The Infectious Diseases Society of America offered up guidance on fighting the coronavirus pandemic.
TAMPA, Fla. — President-Elect Joe Biden got right to work putting together a coronavirus task force and a plan to beat the virus.
Infectious disease experts have also offered up some of their knowledge to fight this pandemic.
The Infectious Diseases Society of America represents more than 12,000 infectious diseases and HIV physicians, scientists, public health professionals and other health care providers serving on the front lines of the COVID-19 pandemic. They specialize in infectious diseases and have been since 1963.
IDSA and HIVMA look forward to more details of President-elect Biden’s plan and urge his administration to put it swiftly into action, with efforts to ensure:
- Universal adherence to masking recommendations
- A comprehensive, national strategy to support the manufacturing and acquisition of personal protective equipment and testing supplies
- The development of diagnostic tests, therapeutics and vaccines that are based on sufficient safety and efficacy data, according to the rigorous standards of the U.S. Food and Drug Administration and evaluation by its scientists and external expert advisors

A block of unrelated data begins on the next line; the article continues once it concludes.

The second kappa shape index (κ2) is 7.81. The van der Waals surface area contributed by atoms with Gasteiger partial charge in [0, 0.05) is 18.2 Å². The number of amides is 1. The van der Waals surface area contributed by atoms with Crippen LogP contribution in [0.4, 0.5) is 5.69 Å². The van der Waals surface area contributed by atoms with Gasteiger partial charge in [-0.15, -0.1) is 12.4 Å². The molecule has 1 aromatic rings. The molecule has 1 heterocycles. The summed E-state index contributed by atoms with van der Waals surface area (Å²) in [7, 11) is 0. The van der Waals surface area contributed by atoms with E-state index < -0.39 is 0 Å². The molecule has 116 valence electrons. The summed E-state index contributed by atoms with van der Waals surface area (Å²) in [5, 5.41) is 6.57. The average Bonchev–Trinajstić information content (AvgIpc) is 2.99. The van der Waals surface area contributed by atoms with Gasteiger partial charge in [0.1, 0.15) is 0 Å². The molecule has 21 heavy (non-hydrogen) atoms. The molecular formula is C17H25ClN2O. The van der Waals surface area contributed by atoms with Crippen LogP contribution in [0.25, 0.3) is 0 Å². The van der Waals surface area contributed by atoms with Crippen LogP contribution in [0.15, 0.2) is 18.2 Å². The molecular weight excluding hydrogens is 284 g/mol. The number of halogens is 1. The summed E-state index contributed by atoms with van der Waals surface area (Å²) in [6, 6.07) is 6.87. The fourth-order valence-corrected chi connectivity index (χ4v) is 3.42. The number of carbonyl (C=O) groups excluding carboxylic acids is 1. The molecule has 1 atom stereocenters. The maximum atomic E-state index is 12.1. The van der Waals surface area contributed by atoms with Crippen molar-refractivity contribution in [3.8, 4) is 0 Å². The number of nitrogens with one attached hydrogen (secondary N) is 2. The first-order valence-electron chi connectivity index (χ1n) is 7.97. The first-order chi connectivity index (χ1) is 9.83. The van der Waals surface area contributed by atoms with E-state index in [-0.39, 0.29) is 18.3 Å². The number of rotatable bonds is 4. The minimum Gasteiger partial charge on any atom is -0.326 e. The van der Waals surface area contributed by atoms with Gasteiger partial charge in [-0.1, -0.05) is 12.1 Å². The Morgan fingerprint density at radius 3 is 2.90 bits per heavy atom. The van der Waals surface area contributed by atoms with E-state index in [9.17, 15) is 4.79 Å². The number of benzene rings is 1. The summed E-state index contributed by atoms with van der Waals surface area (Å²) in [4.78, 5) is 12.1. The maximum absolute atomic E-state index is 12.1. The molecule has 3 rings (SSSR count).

- Significant new resources to support the response, including public health infrastructure, vaccine distribution and data collection systems
- Expanded broadband internet and cell service to support telehealth and reduce the digital divide in isolated rural areas
- Consistent financial assistance and policies to address economic disparities and to support essential workers exposed to SARS-CoV-2 in getting tested and quarantining
- Strong support for the expert clinical, scientific and public health workforce needed to mitigate the impacts of COVID-19, effectively prepare for future pandemics and confront other current infectious diseases threats
One of the signers of the IDSA/HIV Medicine Association letter, Dr. Rajesh Gandhi, says these should be the top priorities.
“The country is in a difficult place right now with the number of cases and we feel like moving forward together in a unified and coordinated way is what we need. This is a way to bring together in a coordinated fashion what we feel needs to happen to make a dent in the pandemic,” Gandhi said.
Gandhi is an infectious diseases physician at Massachusetts General Hospital and Harvard Medical School. He’s the chair of the HIV Medicine Association and a member of the Infectious Diseases Society of America.
He says it is critical that public health experts be the ones up front giving a clear and consistent message.
IDSA also says as the new administration puts together a plan to fight this pandemic, it has to also keep in mind there are ongoing threats and epidemics like efforts to end HIV and the hepatitis C and opioid epidemics.
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